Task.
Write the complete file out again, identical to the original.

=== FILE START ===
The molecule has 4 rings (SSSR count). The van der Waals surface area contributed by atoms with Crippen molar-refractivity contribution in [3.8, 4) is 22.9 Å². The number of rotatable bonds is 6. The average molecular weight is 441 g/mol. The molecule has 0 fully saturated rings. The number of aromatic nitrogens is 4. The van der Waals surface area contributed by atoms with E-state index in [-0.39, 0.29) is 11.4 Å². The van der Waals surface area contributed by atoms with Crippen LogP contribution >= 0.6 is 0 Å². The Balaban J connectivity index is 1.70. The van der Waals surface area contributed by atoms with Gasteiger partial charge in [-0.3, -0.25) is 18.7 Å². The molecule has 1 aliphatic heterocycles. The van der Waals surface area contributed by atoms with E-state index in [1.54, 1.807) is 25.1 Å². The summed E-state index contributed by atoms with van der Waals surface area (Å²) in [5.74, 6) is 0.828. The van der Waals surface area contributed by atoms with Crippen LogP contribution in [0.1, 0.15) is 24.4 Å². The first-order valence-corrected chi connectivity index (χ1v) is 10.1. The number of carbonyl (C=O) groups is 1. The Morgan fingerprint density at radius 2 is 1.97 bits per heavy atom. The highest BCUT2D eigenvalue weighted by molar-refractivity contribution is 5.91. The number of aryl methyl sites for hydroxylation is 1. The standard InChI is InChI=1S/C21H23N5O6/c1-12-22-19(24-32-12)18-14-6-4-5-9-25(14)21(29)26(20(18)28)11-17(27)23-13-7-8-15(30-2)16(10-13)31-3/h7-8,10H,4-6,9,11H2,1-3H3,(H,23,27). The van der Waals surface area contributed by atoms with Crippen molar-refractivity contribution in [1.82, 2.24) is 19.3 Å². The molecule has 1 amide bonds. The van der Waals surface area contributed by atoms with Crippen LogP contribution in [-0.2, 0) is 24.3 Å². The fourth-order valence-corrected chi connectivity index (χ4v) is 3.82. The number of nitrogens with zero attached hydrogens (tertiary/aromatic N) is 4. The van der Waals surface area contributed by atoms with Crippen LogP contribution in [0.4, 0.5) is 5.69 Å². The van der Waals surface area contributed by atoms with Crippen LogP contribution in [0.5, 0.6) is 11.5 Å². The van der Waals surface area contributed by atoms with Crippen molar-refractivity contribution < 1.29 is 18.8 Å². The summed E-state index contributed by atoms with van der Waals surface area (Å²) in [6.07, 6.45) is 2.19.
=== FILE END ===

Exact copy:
The molecule has 4 rings (SSSR count). The van der Waals surface area contributed by atoms with Crippen molar-refractivity contribution in [3.8, 4) is 22.9 Å². The number of rotatable bonds is 6. The average molecular weight is 441 g/mol. The molecule has 0 fully saturated rings. The number of aromatic nitrogens is 4. The van der Waals surface area contributed by atoms with E-state index in [-0.39, 0.29) is 11.4 Å². The van der Waals surface area contributed by atoms with Crippen LogP contribution >= 0.6 is 0 Å². The Balaban J connectivity index is 1.70. The van der Waals surface area contributed by atoms with Gasteiger partial charge in [-0.3, -0.25) is 18.7 Å². The molecule has 1 aliphatic heterocycles. The van der Waals surface area contributed by atoms with E-state index in [1.54, 1.807) is 25.1 Å². The summed E-state index contributed by atoms with van der Waals surface area (Å²) in [5.74, 6) is 0.828. The van der Waals surface area contributed by atoms with Crippen LogP contribution in [0.1, 0.15) is 24.4 Å². The first-order valence-corrected chi connectivity index (χ1v) is 10.1. The number of carbonyl (C=O) groups is 1. The Morgan fingerprint density at radius 2 is 1.97 bits per heavy atom. The highest BCUT2D eigenvalue weighted by molar-refractivity contribution is 5.91. The number of aryl methyl sites for hydroxylation is 1. The standard InChI is InChI=1S/C21H23N5O6/c1-12-22-19(24-32-12)18-14-6-4-5-9-25(14)21(29)26(20(18)28)11-17(27)23-13-7-8-15(30-2)16(10-13)31-3/h7-8,10H,4-6,9,11H2,1-3H3,(H,23,27). The van der Waals surface area contributed by atoms with Crippen molar-refractivity contribution in [1.82, 2.24) is 19.3 Å². The molecule has 1 amide bonds. The van der Waals surface area contributed by atoms with Crippen LogP contribution in [-0.2, 0) is 24.3 Å². The fourth-order valence-corrected chi connectivity index (χ4v) is 3.82. The number of nitrogens with zero attached hydrogens (tertiary/aromatic N) is 4. The van der Waals surface area contributed by atoms with Crippen LogP contribution in [0.4, 0.5) is 5.69 Å². The van der Waals surface area contributed by atoms with Crippen LogP contribution in [0.5, 0.6) is 11.5 Å². The van der Waals surface area contributed by atoms with Crippen molar-refractivity contribution < 1.29 is 18.8 Å². The summed E-state index contributed by atoms with van der Waals surface area (Å²) in [6.07, 6.45) is 2.19.